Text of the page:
Bipedal walking locomotion is one of the characteristics of human behavior. Both the lower body and the upper body (trunk) behaviors affect walking characteristics. To achieve a suitable gait, it is important to understand the effect of the trunk behavior. Therefore, in this paper, the effects of three types of trunk swinging behavior on planar bipedal gait in a model with an upper body – forward swinging, backward swinging, and no swinging – were evaluated using numerical simulations. To reduce control inputs and reflect the effect of upper body behavior, an underactuated bipedal walker without knee joints was adopted. This walker walked down a gentle slope using only hip actuation between the stance leg and the trunk. As a result, unique gait characteristics that depended on the direction of the trunk swinging behavior were found, including a longer step length and a lower-frequency gait with forward trunk swinging behavior and a shorter step length and higher-frequency gait with smaller angular momentum with backward trunk swinging behavior.
If a robot system can take various shapes, then it can play various roles, such as humanoid, dog robot, and robot arm. A modular robot is a robot system in which robots are configured using multiple modules, and it is possible to configure robots of other shapes by varying the combinations of the modules. In conventional modular robots, the shape is restricted by gravity, and configurable shapes are limited. In this study, we propose a gravity compensation modular robot to solve this problem. This paper describes the design and prototyping of the gravity compensation modular robot, and provides examples of robot shapes configured using the gravity compensation modules and motion experiments of the robots. In the experiments, there were motions that the robots could perform and could not perform. We considered the lack in the gravity compensation level and module rigidity as the main factor of the failures. This paper also discusses the solutions to these problems.
Reduction of leakage is a major problem in water hydraulic systems. With a servo valve, it is possible to reduce the internal leakage by reducing the clearance between a spool and a sleeve. However, because the clearance is reduced, wear tends to occur easily between the spool and sleeves when the servo valve is driven. As a result, the durability of the servo valve is reduced. Attention is paid to the durability against wear of ceramic materials, and the wear can be suppressed by using ceramics as the materials of the spool and sleeve. Thus, one can check whether the wear between the spool and sleeve can be suppressed, thereby improving the durability of the servo valve.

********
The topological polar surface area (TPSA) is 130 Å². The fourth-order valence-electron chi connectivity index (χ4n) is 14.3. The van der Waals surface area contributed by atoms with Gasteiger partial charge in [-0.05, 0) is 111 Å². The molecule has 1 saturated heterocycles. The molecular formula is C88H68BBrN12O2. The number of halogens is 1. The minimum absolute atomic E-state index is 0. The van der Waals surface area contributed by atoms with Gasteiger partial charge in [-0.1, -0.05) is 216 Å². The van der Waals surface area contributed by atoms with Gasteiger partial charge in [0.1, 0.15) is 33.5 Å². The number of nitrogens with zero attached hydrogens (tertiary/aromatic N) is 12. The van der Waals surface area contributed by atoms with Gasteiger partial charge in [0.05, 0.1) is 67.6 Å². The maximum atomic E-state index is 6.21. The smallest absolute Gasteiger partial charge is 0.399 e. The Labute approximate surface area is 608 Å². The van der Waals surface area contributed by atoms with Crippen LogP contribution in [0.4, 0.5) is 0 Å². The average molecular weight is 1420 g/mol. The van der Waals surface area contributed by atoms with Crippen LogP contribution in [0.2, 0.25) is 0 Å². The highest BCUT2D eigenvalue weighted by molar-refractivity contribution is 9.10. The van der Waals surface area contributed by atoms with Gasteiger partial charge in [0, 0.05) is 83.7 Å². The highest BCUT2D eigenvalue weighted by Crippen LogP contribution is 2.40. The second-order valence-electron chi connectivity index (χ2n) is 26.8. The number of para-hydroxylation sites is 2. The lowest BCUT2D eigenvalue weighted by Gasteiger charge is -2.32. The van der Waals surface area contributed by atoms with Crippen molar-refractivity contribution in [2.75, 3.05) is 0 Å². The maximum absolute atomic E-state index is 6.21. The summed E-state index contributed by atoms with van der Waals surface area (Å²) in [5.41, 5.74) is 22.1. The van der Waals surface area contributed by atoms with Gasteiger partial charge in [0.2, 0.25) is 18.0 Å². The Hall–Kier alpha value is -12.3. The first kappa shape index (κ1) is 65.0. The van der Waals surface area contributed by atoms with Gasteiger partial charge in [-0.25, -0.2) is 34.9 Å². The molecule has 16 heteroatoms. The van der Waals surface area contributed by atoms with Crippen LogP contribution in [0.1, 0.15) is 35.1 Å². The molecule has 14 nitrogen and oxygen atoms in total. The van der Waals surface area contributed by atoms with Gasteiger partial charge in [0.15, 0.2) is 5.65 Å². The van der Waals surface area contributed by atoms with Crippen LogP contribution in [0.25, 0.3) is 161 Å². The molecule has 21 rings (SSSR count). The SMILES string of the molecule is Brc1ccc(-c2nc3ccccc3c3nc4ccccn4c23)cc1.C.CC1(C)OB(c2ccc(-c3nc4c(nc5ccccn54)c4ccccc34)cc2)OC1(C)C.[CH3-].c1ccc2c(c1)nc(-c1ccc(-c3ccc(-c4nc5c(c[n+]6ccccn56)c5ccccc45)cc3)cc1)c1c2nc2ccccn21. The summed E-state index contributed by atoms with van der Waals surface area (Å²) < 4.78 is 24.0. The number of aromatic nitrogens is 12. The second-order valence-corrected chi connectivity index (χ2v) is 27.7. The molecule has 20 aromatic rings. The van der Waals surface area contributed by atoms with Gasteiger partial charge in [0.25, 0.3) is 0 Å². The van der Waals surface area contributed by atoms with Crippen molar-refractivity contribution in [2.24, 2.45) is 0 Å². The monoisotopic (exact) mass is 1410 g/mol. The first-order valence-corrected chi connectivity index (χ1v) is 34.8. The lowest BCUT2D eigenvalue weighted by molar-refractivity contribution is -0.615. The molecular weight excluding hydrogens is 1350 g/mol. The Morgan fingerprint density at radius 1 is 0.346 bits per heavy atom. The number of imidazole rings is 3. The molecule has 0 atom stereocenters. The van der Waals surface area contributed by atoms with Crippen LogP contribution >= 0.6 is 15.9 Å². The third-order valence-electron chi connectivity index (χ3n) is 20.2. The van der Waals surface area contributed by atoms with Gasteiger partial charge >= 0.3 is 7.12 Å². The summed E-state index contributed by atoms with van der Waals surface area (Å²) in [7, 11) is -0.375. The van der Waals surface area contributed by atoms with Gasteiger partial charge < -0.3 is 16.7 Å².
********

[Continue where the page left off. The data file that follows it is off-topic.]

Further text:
In this study, we developed and tested a monitoring robot to measure the respiration of a person. Upon detecting any abnormality, such as a subject falling down of a person, the monitoring robot moves closer to the person. Subsequently, it automatically extracts the pectoral region from the images and determines the respiration using the measured pectoral movements. We demonstrated that our monitoring robot can automatically perform this series of operations.
The adaptive behavior of living creatures is considered to be generated by interactions between the brain, body, and environment. However, to better understand this essence, it is important to study the minimalistic set of interactions between the brain, body, and environment and to extract the underlying control mechanism. Therefore, in this research, we propose a novel methodology for observing the behavior by stepwise inhibition (zombification) of the upper brain functions of living organisms.*
* This article is a translation from the article: K. Osuka, “Source of Various Behaviors of Living Things that Understands from Zombification of Insects,” The 8th Conf. of Transdisciplinary Federation of Science and Technology, D-2-1, 2017 (in Japanese).
In this study, we have developed a centipede-like multi-legged robot named i-CentiPot. This robot was developed to demonstrate our concept presented in the CREST project. In the project, we show that the existence of implicit control is important. i-CentiPot plays the part of the anchor example for our project.*
* This article is a translation from the article: K. Osuka et al., “Centipede type robot i-CentiPot: From machine to creatures,” The 8th Conf. of Transdisciplinary Federation of Science and Technology, D-2-4, 2017 (in Japanese).